Templates, Styles, and Polymorphism

This blog post examines the difference between how DataTemplates and Styles are applied to instances of related classes.  In a nutshell, typed DataTemplates support polymorphism while typed Styles do not.

If you create a DataTemplate where its DataType property is set to a base type it will be used to render an instance of a class which derives from the base type.  In that sense, DataTemplates support polymorphism.  Of course, if you also have another DataTemplate which specifically targets the subclass then that template will be used instead.

On the other hand, a typed Style (i.e. a Style with no x:Key) whose TargetType is set to the base type will not be applied to elements of the derived type.  Styles do not support polymorphism.  For a typed Style to be applied to an object, the Style’s TargetType must exactly match the type of the object.

[EDIT: As Jan Kucera keenly pointed out in a comment below, if you give an x:Key to a Style which targets a base type and then assign that Style to an instance of a subclass’s Style property, the Style will be applied to the subclass instance.  This means that there seems to be an inconsistency as to how Styles are applied “polymorphically.”  It works if you apply them explicitly to an element, but a typed Style will not be applied to a subclass of its TargetType.]

I was not aware of this difference until recently.  I spent quite a while tracking down what was rendering a particular data object, and eventually realized that the template I was looking for had its DataType set to a base class of the object being displayed.  After realizing that DataTemplates support polymorphism I tested if Styles do as well, and discovered that they do not.

I think the best way to convey this difference is by showing a simple example.  Here are the classes used in the demo app:

Templates Styles and Polymorphism (classes)

Here is the XAML which creates an instance of Foo2 and Button2, and applies a template and style to them:

Templates Styles and Polymorphism (XAML)

If you run the demo application with the XAML seen above, the UI looks like this:

Templates Styles and Polymorphism (screenshot 1)

As you can see based on the XAML seen previously, the Button2 instance is not affected by the Style which targets the Button class.  However, the Foo2 object is rendered by the DataTemplate whose DataType is set to the Foo base class. 

If we were to uncomment the additional DataTemplate and Style seen in the XAML above, the UI would look like this:

Templates Styles and Polymorphism (screenshot 2)

The Button2 and Foo2 are colored red in this situation because the presence of a DataTemplate and Style specific to those types are present at runtime.

You can download the demo app here: Templates Styles and Polymorphism (demo app)  Be sure to change the file extension from .DOC to .ZIP and then decompress it.

7 Responses to Templates, Styles, and Polymorphism

  1. Karl Shifflett says:

    Josh,

    Great post! Thank you for sharing this with us.

    Now the question is, “is this a bug or did Microsoft build this in and why?” Wonder if future releases will honor the polymorphic DataTemplate.

    Cheers,

    Karl

  2. Jan Kucera says:

    However, you’re allowed to use Style=”{StaticResource keyToButtonStyle}” on Button2, as I’m able to use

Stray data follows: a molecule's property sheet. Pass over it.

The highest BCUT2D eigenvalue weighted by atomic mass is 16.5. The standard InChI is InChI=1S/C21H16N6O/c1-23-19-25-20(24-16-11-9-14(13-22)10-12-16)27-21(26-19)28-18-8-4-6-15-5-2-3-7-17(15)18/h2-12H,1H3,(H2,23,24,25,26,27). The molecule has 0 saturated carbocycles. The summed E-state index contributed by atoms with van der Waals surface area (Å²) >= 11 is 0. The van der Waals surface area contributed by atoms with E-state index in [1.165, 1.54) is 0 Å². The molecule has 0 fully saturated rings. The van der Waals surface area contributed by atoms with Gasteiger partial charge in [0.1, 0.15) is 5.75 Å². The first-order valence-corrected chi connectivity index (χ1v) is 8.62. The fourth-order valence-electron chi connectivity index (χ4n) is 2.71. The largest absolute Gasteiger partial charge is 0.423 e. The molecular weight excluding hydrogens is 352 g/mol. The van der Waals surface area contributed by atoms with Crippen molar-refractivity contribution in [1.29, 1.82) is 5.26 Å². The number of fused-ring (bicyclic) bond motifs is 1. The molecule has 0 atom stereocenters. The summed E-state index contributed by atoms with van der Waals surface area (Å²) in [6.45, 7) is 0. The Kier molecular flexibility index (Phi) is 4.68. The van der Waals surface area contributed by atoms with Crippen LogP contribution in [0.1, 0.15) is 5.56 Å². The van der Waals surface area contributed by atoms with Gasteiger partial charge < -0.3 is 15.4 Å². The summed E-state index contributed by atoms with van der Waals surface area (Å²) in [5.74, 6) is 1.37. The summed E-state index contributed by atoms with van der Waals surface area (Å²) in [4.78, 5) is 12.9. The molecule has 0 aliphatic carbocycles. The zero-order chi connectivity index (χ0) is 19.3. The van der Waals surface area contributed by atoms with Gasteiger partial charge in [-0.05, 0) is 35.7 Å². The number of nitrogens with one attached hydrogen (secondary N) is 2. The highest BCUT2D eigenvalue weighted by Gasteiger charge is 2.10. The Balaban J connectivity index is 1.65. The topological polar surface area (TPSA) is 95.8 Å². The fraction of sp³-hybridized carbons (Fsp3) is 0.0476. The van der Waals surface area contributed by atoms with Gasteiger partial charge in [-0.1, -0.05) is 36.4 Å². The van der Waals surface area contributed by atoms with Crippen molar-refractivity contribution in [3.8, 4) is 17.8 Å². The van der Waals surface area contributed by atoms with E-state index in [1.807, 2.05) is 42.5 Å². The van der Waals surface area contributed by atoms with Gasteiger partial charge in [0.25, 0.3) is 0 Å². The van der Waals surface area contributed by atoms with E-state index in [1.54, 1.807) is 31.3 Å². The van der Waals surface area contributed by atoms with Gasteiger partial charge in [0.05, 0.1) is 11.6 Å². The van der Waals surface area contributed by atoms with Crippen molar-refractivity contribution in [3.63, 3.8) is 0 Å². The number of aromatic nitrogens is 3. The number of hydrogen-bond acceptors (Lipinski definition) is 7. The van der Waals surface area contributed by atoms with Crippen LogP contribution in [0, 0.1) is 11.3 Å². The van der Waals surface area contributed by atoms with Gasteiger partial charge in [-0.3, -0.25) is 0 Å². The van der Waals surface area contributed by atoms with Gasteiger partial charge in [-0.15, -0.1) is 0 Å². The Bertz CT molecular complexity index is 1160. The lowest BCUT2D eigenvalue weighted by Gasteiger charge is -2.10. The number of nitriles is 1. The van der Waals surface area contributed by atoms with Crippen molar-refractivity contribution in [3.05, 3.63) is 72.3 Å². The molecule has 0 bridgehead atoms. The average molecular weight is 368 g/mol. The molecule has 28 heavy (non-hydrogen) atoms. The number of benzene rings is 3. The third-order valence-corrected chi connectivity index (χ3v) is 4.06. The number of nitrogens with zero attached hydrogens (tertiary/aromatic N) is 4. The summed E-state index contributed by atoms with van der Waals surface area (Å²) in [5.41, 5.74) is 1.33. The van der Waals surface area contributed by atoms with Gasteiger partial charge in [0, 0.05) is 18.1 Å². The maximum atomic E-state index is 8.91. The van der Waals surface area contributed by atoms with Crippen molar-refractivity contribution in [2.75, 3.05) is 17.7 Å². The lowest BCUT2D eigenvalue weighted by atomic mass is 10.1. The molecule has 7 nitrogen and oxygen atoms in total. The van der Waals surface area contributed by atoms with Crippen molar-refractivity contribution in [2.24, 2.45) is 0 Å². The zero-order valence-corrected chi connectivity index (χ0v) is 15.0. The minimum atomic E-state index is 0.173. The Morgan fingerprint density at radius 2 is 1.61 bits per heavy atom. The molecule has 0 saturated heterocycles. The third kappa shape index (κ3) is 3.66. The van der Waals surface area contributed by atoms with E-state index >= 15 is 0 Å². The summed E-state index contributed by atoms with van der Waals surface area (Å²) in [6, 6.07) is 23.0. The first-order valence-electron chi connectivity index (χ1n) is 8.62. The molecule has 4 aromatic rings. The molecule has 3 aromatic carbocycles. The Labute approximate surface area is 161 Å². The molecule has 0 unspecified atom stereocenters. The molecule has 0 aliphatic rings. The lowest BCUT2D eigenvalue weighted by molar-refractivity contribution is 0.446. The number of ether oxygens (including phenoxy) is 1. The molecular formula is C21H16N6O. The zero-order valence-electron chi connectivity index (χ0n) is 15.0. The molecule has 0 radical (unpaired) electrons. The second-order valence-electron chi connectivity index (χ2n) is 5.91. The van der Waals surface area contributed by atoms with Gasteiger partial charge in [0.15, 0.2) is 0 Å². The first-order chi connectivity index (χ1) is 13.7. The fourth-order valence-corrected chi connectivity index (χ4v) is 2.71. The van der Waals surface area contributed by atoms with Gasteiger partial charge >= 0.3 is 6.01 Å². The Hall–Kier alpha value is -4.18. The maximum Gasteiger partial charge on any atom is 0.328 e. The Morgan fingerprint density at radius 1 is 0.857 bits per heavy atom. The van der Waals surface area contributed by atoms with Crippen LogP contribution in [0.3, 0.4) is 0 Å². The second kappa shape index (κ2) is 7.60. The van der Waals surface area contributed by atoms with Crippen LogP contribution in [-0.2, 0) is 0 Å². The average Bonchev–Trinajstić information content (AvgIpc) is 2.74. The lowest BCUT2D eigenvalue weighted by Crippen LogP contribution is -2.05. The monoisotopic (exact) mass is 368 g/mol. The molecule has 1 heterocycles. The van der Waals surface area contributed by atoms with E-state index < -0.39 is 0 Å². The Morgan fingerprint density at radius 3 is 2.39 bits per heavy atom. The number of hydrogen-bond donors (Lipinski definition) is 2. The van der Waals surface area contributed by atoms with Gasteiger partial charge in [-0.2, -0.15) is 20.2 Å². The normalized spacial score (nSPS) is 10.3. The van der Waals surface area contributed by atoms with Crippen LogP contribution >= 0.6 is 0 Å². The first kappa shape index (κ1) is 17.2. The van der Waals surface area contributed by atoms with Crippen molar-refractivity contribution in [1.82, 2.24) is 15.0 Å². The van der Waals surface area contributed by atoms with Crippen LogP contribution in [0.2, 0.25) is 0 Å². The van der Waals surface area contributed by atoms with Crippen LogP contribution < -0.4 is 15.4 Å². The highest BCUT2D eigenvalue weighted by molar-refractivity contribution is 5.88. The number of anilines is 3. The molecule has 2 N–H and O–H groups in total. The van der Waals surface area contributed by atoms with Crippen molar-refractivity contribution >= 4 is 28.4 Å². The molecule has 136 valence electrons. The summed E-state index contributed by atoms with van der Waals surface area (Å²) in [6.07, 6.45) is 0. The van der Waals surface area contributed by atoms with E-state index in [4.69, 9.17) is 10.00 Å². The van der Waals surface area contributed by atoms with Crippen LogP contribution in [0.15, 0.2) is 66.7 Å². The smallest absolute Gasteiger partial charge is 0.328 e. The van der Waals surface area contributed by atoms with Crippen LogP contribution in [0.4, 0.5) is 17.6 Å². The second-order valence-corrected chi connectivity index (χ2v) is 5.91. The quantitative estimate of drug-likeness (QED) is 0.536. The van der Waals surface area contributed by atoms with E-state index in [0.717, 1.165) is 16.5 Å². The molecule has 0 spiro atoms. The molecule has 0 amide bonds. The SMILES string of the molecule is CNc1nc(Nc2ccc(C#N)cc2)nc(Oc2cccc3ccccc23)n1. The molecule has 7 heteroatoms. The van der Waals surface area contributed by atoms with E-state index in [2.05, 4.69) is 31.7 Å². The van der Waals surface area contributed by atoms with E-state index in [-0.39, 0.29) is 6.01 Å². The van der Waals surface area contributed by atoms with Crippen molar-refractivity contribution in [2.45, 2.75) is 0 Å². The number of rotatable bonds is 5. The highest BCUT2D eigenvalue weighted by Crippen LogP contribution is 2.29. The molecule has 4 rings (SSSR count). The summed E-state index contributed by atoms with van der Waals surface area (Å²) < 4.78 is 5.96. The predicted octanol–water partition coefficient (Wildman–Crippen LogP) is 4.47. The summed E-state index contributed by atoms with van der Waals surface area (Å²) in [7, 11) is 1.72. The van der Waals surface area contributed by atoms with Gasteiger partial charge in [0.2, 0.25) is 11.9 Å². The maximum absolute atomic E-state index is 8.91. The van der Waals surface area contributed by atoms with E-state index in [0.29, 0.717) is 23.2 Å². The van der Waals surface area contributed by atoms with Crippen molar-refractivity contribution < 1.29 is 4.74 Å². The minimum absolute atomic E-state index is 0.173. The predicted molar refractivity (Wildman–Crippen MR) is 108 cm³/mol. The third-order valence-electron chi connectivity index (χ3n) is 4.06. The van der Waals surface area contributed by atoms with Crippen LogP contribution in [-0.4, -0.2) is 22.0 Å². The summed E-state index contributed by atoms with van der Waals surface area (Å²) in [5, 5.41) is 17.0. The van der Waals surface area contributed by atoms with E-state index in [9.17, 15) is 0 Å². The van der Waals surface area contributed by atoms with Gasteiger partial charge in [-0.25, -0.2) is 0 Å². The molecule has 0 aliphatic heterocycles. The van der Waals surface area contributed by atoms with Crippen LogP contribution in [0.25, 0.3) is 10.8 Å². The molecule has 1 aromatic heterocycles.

on any element which inherits Control.

    Maybe with similar idea you could use something like {StaticResource {x:Type Button}}.

    Do you know how to workaround this limitation? I’m trying to change the appearance of the focus rectangle – https://forums.microsoft.com/MSDN/ShowPost.aspx?PostID=1804225&SiteID=1 – but my original idea does not work because of this.

  3. Jan Kucera says:

    Hm, tags disappeared.. …able to use
    <Style x:Key=”MyStyle”>
    <Setter Property=”Control.Padding” Value=”10″ />
    </Style>

  4. Josh Smith says:

    Karl,

    I was wondering the same thing, but didn’t want to include my speculations in the post. If it is a bug, then I doubt that MSFT will “fix it” for the next release. That would break a lot of peoples WPF apps, so they might add a property to Style called something like CanBeUsedPolymorphically. Man, that’s a horrible name!😀

    Josh

  5. Josh Smith says:

    Jan,

    That’s an interesting point. So if you explicitly assign the Button2 a Style which is targeting the Button class (not Button2 class) then it will be applied to the properties of Button2. Wow, this is really starting to smell like a bug in how typed Styles are applied.

    Sorry, I don’t currently know a workaround which will help solve your problem with the focus rect.

    Josh

  6. Eric Hahn says:

    I believe Style also has a BasedOn property which allows you to explicitly reference another “base” style? Might that enable a poor-man’s inheritance?

    In this (still bogus) scenario, you would have a potentially-empty Style for Button2 which was BasedOn the Style for Button, but had Button2 as its target type? Then you wouldn’t need to muck with the markup for Button2 instances.

    Disclaimer: I’ve not tried this.

  7. Josh Smith says:

    Eric,

    That is true, Style has the BasedOn property. However, using that technique for something broad sweeping, such as Jan’s need to set the FocusVisualStyle for *all* elements, would prove quite tedious and error prone because it requires a typed Style specific to each type of element in the UI. If we could create one typed Style whose TargetType is FrameworkElement, and have that Style apply to all elements, then the problem would be easily solved.

    Josh

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